Wednesday 1 May 2024

Synthesizer Build part-59: BASS++ DRUMVOICE by THOMAS HENRY.

Finally a new drum related project and this is a really good one. This circuit creates all sorts of percussive sounds from Bass drum and Tom-Toms to Woodblock and a lot in between. 

Once again a Thomas Henry project. They're just so good and I wanted to build a drum related module for a long time to expand on the 808 Kickdrum from Juanito Moore. This is a relatively simple circuit to produce such a wide variety of drum sounds. 
Here's the schematic I used to make the stripboard layout:

Just two IC's and 4 transistors. The core of the circuit consists of a VCO built up from the first of the two OTA opamps in the LM13700. This is called the Shell VCO. The VCO's pitch is influenced by the little Envelope Generator consisting of the 2,2µF capacitor and the Decay potmeter fed from IC-2a. This opamp takes the Trigger pulse and with the Sensitivity control, which is an offset control really, turns it into a useable Envelope signal. The VCO also has it's own manual pitch control and there's an external CV input with a level control (Range) and this is where the real magic lays because if you input a VCO signal into this CV input all sorts of weird sounds result. The VCO output goes through the second OTA which functions as a VCA with a buffered output. There are DC blocking capacitors (2,2µF) to get rid of any offset voltages.
Then there's an Impact section which provides the beat, so to speak. It creates the initial hit of the stick on the drum which you can control in tone and intensity. This is fed from the same trigger pulse as the Envelope Generator.
I did not have any 2,2µF electrolytic caps in stock so I used 3,3µF or 4,7µF caps in those places where they are used as blocking capacitors. The value of those isn't that critical. However C11 is the capacitor that determins the Decay length and for that I used two 1µF caps in parallel. With the wide tolerances they have that came to 2,3µF when I measured them together so that was ideal. 
C2 is an other critical capacitor. It determins the frequency range of the VCO so keep to the indicated value for that one. You can make that cap switchable with other values to change the base frequency of the VCO. I leave that up to you.

If you want to know more or you want a more detailed explanation of the circuit then I urge you to read the original article on the Birth of a Synth website.

There are some modifications to this circuit out there some of which you can check out via this link to the electro music forum:
One thing you can do is add an extra socket so you can input external envelope signals. Have it normalled to the built in E.G. and then break that connection when a patch cable is inserted.  I think a good place to insert that signal would be between the output of the opamp (pin 1 of the TL072) and the junction that connects to all the diodes. 
An other thing is to add a built-in noise generator. This would be handy for snare like sounds.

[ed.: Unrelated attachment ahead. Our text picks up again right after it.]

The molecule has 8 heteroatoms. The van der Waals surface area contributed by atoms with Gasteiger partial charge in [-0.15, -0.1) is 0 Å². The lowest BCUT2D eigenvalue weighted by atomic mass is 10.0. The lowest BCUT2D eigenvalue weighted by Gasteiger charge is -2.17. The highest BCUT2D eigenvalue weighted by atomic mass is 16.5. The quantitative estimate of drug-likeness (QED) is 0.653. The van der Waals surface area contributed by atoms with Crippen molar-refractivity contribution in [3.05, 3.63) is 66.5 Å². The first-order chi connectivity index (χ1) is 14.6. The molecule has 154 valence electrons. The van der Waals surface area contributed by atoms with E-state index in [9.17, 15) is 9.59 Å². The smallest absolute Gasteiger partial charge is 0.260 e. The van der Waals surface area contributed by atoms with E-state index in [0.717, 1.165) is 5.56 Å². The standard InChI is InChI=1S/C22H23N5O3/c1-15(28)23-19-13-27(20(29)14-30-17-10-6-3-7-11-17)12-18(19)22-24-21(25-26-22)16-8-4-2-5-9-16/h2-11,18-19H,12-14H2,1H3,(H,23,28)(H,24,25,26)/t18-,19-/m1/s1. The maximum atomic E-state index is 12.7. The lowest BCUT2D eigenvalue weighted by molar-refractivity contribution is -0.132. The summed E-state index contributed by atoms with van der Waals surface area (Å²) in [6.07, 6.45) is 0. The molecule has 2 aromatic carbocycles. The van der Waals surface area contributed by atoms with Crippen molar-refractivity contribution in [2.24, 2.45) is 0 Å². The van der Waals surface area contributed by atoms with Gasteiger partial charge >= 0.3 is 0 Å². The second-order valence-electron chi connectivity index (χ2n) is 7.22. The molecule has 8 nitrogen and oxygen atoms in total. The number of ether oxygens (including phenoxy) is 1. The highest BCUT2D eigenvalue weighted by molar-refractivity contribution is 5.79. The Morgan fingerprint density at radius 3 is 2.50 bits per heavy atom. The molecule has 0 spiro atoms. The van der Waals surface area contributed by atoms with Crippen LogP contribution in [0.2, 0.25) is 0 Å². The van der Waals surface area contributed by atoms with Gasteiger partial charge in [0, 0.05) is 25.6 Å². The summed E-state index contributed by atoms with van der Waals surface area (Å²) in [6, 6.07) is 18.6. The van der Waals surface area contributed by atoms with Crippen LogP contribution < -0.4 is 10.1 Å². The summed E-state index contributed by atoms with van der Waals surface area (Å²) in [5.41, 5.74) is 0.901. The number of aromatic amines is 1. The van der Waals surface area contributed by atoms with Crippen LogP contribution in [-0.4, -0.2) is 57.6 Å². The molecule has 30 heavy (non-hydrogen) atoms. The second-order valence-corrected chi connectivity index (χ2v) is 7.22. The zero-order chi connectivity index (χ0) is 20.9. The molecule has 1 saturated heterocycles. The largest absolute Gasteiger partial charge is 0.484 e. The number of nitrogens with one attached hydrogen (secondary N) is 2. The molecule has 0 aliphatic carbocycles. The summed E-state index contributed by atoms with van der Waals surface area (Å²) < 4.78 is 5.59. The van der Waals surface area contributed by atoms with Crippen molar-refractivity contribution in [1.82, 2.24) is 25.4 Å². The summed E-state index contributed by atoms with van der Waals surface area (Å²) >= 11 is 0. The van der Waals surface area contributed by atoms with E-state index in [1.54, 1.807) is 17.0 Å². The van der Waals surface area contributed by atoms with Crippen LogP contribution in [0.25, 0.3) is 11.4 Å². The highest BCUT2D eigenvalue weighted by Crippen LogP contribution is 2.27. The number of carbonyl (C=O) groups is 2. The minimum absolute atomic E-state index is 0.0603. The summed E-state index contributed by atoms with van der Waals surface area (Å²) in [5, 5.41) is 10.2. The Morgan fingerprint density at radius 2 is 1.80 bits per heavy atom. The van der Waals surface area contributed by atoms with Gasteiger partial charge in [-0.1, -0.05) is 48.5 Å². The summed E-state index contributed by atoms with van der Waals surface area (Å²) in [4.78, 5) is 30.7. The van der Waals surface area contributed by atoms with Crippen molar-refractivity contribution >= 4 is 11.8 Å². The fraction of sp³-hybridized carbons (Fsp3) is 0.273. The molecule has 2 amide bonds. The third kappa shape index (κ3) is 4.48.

You can also add a switch to choose between different values of timing cap (C2) to be able to change the frequency range of the VCO.
With the circuit being this simple it will be easy to add to it and make it your own. I will leave that up to the individual builder. This article just deals with the original version.

Below is the series of layouts I used. They are verified as always and this project was yet an other hole in one. It worked straight away, no trouble shooting required. I kept the layout small enough to fit behind a Eurorack panel. Just 24 strips with a width of 41 holes.
Wiring diagram:

Here's the stripboard only view:

The cuts and wirebridges:

And finally the cuts only view. Seen from the component side. 

Mark the cuts on the component side with a waterproof Sharpie or Edding pen and then stick a pin through the marked holes and mark them again on the copper side. Then cut the copper at the marked positions. Be very accurate here. There's not much room for errors.

Here's the Bill of Materials:

Here are some pictures from the build process:

The finished stripboard:

Because this circuit is a bit difficult to understand and therefore the function of the 9 different knobs is also not easy to understand I decided to make a faceplate with a sort of block diagram on it so I could show which knob controls which part of the circuit. This would make the faceplate a lot bigger but it would also make the user understand which part of the circuit he was influencing.
It was not easy to design a flowchart or block diagram was simple enough but also true to the functioning of the circuit and it took me about 4 drafts before I was happy with the design.

Here's the resulting faceplate:

Everything in place ready to be wired up:

And here's the final result. Each section of the circuit has its own colour knobs. The trigger pulse is visible through the yellow LED inside the triangle:

Here's a little video of me trying the module out for the first time. Don't expect too much from this. I was just fooling around with it. I had a pulse wave on the Trigger input and a sawtooth from my VCO (which was connected to the sequencer) going into the CV input.
I recorded the audio of this video separately with a Zoom H8 to get the best bass tones which my phone would never pick up.

This module can replicate that late 70's 'Peewww peeewww sound made famous by Kelly Marie in her song 'It feels like I'm in love' . Remember that one? (LOL)
It's capable of much more than can be seen in this demo video, if you go to the 'Birth of a Synth' website Bass++ article and listen to the sound sample posted there, you can hear what this module is really capable of.

Okay that's an other one done and again a Thomas Henry design. They are just so good. They always deliver.
If you have any questions or remarks about this project then please put them in the comments below or post on the special Facebook Group for this website.